Frequently asked questions
Answers to frequently asked questions about trademark registration.
It is worth verifying that your new brand or domain does not conflict with existing trademarks. In the long run, you can save a lot of money by avoiding the costs of rebranding and litigation over the right to use the brand.
Trademark infringement is, in fact, quite common. Protecting your brand is therefore increasingly important. By registering a trademark, no one will be able to use your brand without your consent. This will increase the reputation of your brand, its growth potential and the loyalty of your customers.
The trademark protects your ideas, know-how and investments. The entire value of your brand, its philosophy, values, employees, products and intangible assets, is summarized in the trademark. A registered trademark is a way of expressing the investment you have made in your brand. Its value is part of the company's assets. When you register your trademark, you are authorized to use the ® mark.
A trademark is a word, phrase, symbol and/or design that identifies and distinguishes goods or services of one party from those of another. It is the label used in stores, based on which customers identify certain products as yours. A trademark is part of your intellectual property and summarises your values. It might be crucial to the success of your business, since it differentiates your products from those of the competition. By registering your trademark, you are both protecting and developing your brand. You are authorised to use the ® mark alongside the trademark.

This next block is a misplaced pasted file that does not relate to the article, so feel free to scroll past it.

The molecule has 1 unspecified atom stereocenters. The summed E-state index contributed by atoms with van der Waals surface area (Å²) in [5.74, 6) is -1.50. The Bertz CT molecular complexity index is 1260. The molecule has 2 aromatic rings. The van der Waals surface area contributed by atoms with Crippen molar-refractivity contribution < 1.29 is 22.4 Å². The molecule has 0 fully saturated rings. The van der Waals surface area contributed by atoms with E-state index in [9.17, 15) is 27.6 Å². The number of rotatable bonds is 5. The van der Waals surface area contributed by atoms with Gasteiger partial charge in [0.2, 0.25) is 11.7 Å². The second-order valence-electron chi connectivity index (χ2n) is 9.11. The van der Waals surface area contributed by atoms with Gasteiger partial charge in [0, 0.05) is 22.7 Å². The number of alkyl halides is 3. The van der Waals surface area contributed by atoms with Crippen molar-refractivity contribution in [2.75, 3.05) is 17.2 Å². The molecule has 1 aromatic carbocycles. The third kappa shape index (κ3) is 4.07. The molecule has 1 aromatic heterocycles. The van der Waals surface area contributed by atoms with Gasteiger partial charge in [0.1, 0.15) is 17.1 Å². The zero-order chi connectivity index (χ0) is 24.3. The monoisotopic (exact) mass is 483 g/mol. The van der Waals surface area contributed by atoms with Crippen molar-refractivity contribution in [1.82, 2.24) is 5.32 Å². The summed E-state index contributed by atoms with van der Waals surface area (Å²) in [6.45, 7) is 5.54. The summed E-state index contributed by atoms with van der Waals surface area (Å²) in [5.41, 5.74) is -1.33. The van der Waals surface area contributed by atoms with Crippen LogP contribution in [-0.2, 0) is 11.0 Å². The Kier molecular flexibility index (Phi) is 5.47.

A trademark can consist of any element which can be represented graphically. It usually consists of words, including proper names, letters, numbers, drawings, shape of goods or their packaging, or combinations thereof, which is capable of distinguishing goods or services of one party from those of another.
The registration of a trademark is valid for ten years from the filing date of the application. The Office renews the registration of the trademark for another ten years at the request of the owner of the trademark or of the lien creditor.
Without the consent of the owner of the trademark, third parties may not use a symbol identical or similar to the trademark for identical or similar goods or services for which the trademark is registered in the course of trade, on grounds of likely confusion by the public. The trademark owner is entitled to use the ® mark together with the trademark. Trademark disputes are heard and decided by courts. If an unauthorized interference with the rights of the trademark is found, the owner of the trademark has the right to demand that the infringement or threat to the right is prohibited and the consequences of such interference are removed; the owner can demand adequate retribution, including monetary settlement.
Yes, in the territory for which the trademark is registered, if the internet domain designation is identical or similar to the trademark registered in the trademark register and if the use of the internet domain is connected with the designation of goods or services for which the trademark in question is registered in the trademark register. Acquisition of domain names and their use is not regulated by the state, there is no public register of domain names. In the area of domain names, the right of priority applies. There cannot be two identical domain names throughout the domain name network. A domain name in which a word is used which is the dominant element of a trademark registered in the country register of trademarks or of an internationally protected trademark or trademark of the European Union is considered to be in conflict with the rights of the trademark owner.